The Latest IPCC Report on Climate Change

When was the last IPCC report?

In August 2021, the IPCC began to release its three-part Sixth Assessment Report—each written by a corresponding working group. The first part synthesized the current, best-available physical science on climate change. The second, released in February 2022, covered impacts, adaptation, and vulnerability to climate change, for both ecosystems and people. And the third part covered mitigation and was released in March 2022. A Sixth Assessment synthesis report will be available in March 2023.

How many scientists contributed to the latest IPCC report?

Across all three working groups who contributed to the Sixth Assessment Report, 782 scientists (and hundreds more contributing authors) analyzed more than 66,000 peer-reviewed studies.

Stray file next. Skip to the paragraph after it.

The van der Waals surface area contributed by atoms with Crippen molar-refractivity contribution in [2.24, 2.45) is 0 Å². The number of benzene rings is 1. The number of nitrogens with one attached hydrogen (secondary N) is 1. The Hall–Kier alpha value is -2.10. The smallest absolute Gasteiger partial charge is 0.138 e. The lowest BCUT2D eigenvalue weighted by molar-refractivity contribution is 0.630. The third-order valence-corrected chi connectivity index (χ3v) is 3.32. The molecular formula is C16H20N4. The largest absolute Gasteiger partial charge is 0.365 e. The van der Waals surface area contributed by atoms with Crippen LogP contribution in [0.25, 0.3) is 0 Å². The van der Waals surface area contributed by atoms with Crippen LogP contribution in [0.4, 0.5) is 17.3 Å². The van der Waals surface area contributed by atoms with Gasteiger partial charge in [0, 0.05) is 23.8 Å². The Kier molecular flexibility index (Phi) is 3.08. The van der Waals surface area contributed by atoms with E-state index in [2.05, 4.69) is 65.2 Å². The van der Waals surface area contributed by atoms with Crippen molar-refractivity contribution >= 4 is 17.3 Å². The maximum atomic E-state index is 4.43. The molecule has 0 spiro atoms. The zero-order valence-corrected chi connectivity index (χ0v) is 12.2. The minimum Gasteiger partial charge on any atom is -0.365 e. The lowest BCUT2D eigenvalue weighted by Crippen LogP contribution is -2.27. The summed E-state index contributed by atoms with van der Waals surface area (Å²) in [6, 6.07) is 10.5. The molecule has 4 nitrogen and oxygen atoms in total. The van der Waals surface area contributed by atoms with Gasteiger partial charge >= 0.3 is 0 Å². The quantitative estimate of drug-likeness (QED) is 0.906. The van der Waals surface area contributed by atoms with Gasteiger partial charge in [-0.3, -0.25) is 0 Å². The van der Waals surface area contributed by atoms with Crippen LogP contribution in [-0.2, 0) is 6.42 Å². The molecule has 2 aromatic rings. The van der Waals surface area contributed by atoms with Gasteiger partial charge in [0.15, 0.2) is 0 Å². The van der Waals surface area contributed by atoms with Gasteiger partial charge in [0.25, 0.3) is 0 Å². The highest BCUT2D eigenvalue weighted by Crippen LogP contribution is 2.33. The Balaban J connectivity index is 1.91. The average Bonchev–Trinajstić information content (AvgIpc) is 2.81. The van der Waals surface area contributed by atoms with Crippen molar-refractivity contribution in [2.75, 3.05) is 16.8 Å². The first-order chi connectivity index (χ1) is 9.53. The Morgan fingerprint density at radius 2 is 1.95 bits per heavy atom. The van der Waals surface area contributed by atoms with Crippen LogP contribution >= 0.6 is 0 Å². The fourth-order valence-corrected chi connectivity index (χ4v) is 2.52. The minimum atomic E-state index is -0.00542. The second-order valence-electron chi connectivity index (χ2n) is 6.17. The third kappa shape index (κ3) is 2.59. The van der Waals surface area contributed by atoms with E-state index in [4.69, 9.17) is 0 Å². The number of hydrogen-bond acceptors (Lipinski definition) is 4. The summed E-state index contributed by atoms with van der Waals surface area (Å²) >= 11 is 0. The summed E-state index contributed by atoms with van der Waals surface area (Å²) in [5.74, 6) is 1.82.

What are the important findings of the current IPCC report?

Widespread, rapid, and intensifying: Those are the words used by the IPCC to describe climate change in the Sixth Assessment Report—the most comprehensive look at present and future climate impacts to date. Its conclusions, based on the latest generation of climate models, are clear: “Observed changes in the atmosphere, oceans, cryosphere, and biosphere provide unequivocal evidence of a world that has warmed,” the report says—and human activity is “indisputably” the cause.

Sharks and anthias swim near the Jarvis Island National Wildlife Refuge.


NOAA/NMFS Pacific Islands Fisheries Science Center